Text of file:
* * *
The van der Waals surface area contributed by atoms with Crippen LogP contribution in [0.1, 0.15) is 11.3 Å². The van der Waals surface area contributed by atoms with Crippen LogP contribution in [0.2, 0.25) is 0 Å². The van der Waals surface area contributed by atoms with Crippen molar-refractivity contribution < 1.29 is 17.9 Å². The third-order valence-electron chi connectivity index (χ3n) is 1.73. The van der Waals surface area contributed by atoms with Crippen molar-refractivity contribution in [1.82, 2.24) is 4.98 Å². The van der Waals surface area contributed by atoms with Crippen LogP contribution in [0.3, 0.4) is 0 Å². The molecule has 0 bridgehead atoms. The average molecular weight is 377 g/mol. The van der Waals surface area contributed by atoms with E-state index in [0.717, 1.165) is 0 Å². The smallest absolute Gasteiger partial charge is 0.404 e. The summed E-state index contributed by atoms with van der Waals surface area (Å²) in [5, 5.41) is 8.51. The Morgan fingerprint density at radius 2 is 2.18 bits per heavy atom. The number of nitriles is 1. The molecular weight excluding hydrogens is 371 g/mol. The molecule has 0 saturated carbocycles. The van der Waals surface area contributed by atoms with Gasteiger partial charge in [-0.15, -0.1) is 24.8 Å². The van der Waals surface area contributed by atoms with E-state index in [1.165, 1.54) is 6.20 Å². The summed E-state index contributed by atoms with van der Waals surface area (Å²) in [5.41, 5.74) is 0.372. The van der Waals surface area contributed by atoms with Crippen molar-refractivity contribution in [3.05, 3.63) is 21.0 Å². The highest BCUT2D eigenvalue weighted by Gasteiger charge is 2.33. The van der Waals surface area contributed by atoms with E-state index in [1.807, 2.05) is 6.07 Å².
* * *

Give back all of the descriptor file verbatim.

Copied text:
The van der Waals surface area contributed by atoms with Crippen LogP contribution in [0.1, 0.15) is 11.3 Å². The van der Waals surface area contributed by atoms with Crippen LogP contribution in [0.2, 0.25) is 0 Å². The van der Waals surface area contributed by atoms with Crippen molar-refractivity contribution < 1.29 is 17.9 Å². The third-order valence-electron chi connectivity index (χ3n) is 1.73. The van der Waals surface area contributed by atoms with Crippen molar-refractivity contribution in [1.82, 2.24) is 4.98 Å². The van der Waals surface area contributed by atoms with Crippen LogP contribution in [0.3, 0.4) is 0 Å². The molecule has 0 bridgehead atoms. The average molecular weight is 377 g/mol. The van der Waals surface area contributed by atoms with E-state index in [0.717, 1.165) is 0 Å². The smallest absolute Gasteiger partial charge is 0.404 e. The summed E-state index contributed by atoms with van der Waals surface area (Å²) in [5, 5.41) is 8.51. The Morgan fingerprint density at radius 2 is 2.18 bits per heavy atom. The number of nitriles is 1. The molecular weight excluding hydrogens is 371 g/mol. The molecule has 0 saturated carbocycles. The van der Waals surface area contributed by atoms with Gasteiger partial charge in [-0.15, -0.1) is 24.8 Å². The van der Waals surface area contributed by atoms with E-state index in [1.165, 1.54) is 6.20 Å². The summed E-state index contributed by atoms with van der Waals surface area (Å²) in [5.41, 5.74) is 0.372. The van der Waals surface area contributed by atoms with Crippen molar-refractivity contribution in [3.05, 3.63) is 21.0 Å². The highest BCUT2D eigenvalue weighted by Gasteiger charge is 2.33. The van der Waals surface area contributed by atoms with E-state index in [1.807, 2.05) is 6.07 Å².